3. 3. The method of claim 1, wherein the property is a first property, wherein the object is further associated with a second property, wherein the second property is associated with the property category, wherein the second property is an original property to the property category, and wherein the method further comprises:
    providing a category editor, wherein the category editor allows for modifying at least one original property; and
    dynamically updating the category editor, wherein at least the first property and the second property are modifiable via the category editor.
  4. 4. The method of claim 3, wherein the first property and the second property are both of a property type, and wherein a plurality of properties of the property type are associated with the property category.
  5. 5. The method of claim 1, wherein the property is a first property, wherein the object is further associated with a second property, wherein the second property is associated with the property category, and wherein the method further comprises:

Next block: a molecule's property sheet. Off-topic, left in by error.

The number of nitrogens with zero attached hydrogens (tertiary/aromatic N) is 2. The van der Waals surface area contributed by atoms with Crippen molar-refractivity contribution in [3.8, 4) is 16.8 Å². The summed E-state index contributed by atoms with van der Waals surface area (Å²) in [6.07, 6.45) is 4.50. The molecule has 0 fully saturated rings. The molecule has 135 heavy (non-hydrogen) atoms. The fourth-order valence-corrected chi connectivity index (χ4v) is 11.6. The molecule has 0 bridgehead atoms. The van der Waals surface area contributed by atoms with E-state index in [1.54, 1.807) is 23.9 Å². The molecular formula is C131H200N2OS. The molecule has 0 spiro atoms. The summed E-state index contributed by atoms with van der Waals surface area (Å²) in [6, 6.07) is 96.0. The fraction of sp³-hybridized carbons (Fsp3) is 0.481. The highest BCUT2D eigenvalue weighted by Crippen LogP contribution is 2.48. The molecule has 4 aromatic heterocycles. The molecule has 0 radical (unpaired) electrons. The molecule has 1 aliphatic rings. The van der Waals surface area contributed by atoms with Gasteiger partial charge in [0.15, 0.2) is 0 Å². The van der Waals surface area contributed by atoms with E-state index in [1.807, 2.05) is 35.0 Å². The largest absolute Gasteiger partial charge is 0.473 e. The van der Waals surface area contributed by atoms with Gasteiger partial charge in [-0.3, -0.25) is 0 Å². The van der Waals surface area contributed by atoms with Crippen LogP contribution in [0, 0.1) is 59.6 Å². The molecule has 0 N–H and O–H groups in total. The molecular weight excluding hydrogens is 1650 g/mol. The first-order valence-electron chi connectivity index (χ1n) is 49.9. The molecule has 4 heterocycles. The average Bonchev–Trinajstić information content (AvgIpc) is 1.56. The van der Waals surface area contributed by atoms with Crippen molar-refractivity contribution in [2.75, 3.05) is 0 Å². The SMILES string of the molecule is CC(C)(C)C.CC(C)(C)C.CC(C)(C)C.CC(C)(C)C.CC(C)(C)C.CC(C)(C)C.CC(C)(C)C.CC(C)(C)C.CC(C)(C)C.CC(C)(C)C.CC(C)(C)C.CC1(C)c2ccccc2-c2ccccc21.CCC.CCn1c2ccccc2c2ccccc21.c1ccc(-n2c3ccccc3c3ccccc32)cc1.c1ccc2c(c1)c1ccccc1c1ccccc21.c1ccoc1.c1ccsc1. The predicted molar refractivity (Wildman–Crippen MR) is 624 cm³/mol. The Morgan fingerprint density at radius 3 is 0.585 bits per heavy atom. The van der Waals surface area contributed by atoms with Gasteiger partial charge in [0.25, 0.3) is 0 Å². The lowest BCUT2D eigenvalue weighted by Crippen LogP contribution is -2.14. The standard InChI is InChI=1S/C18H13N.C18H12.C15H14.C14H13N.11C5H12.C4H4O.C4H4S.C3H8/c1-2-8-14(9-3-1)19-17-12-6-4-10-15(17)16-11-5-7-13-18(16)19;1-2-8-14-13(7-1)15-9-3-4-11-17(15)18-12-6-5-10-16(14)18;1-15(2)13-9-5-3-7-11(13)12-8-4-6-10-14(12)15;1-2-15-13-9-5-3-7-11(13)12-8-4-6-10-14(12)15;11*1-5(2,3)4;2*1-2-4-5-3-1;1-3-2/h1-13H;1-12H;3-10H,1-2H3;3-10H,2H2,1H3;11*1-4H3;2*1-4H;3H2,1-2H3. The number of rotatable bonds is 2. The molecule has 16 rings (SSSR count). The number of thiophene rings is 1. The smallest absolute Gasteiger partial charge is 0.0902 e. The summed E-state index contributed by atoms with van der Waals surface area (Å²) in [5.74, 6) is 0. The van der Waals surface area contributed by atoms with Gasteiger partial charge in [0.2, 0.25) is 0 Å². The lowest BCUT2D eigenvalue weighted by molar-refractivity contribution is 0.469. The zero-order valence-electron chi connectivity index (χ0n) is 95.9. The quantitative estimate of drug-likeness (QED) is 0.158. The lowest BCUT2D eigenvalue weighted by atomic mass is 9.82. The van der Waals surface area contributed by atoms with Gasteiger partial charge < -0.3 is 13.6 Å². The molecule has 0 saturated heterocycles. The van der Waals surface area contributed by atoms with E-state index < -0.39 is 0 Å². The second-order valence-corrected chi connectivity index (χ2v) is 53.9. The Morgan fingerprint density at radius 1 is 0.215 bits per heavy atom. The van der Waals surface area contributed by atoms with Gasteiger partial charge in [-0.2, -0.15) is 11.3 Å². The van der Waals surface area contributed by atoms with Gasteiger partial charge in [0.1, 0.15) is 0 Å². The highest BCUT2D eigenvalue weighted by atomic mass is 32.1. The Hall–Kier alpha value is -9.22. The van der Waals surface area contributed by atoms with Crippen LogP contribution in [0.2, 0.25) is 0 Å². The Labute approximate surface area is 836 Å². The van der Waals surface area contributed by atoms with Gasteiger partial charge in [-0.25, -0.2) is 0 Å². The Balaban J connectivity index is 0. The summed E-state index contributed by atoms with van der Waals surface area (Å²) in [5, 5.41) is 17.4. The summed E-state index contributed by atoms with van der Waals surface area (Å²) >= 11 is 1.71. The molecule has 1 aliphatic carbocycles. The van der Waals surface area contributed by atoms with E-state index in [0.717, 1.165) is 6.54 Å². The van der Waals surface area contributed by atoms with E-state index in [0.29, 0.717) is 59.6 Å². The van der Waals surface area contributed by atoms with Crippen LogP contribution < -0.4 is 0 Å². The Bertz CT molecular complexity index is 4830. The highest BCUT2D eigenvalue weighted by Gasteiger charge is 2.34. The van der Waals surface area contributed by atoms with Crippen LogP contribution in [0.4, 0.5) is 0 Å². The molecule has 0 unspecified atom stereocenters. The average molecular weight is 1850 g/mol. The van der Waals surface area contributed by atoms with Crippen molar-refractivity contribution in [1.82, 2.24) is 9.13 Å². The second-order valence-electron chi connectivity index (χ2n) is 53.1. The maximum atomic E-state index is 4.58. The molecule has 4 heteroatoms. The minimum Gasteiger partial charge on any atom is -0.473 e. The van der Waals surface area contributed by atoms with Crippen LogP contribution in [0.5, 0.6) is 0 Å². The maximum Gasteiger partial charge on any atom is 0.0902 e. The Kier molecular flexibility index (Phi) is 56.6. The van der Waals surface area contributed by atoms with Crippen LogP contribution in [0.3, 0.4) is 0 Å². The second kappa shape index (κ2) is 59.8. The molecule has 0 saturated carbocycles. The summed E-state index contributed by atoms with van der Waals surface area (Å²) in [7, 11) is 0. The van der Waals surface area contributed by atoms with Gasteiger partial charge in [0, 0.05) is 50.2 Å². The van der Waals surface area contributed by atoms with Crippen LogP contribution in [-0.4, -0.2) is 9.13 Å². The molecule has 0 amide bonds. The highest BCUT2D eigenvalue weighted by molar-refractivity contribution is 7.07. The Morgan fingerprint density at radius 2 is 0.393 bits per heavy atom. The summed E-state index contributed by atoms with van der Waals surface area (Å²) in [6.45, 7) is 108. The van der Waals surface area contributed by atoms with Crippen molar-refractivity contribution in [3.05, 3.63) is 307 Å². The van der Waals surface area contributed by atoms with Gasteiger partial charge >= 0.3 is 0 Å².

providing a category editor, wherein at least the second property is modifiable using the category editor; and
    dynamically updating the category editor, wherein the first property is viewable via the category editor.
  6. 6. The method of claim 1, wherein the property category is a default category.
  7. 7. The method of claim 1, wherein the property is a first property, wherein the property category is a first property category, and wherein the method further comprises:
    receiving a second property associated with the object, wherein the property category identification indicates a second property category associated with the second property; and
    dynamically associating the second property with the second property category.
  8. 8. The method of claim 7, wherein the second property category is a default category.
  9. 9. The method of claim 7, wherein the method further comprises:
    dynamically updating a first category editor, wherein the first property becomes modifiable via the first category editor; and
    dynamically updating a second category editor, wherein the second property becomes modifiable via the second category editor.
  10. 10. The method of claim 7, wherein the method further comprises:
    providing a first category editor, wherein the first category editor allows for modifying the first property;
    providing a second category editor, wherein the second category editor allows for modifying the second property; and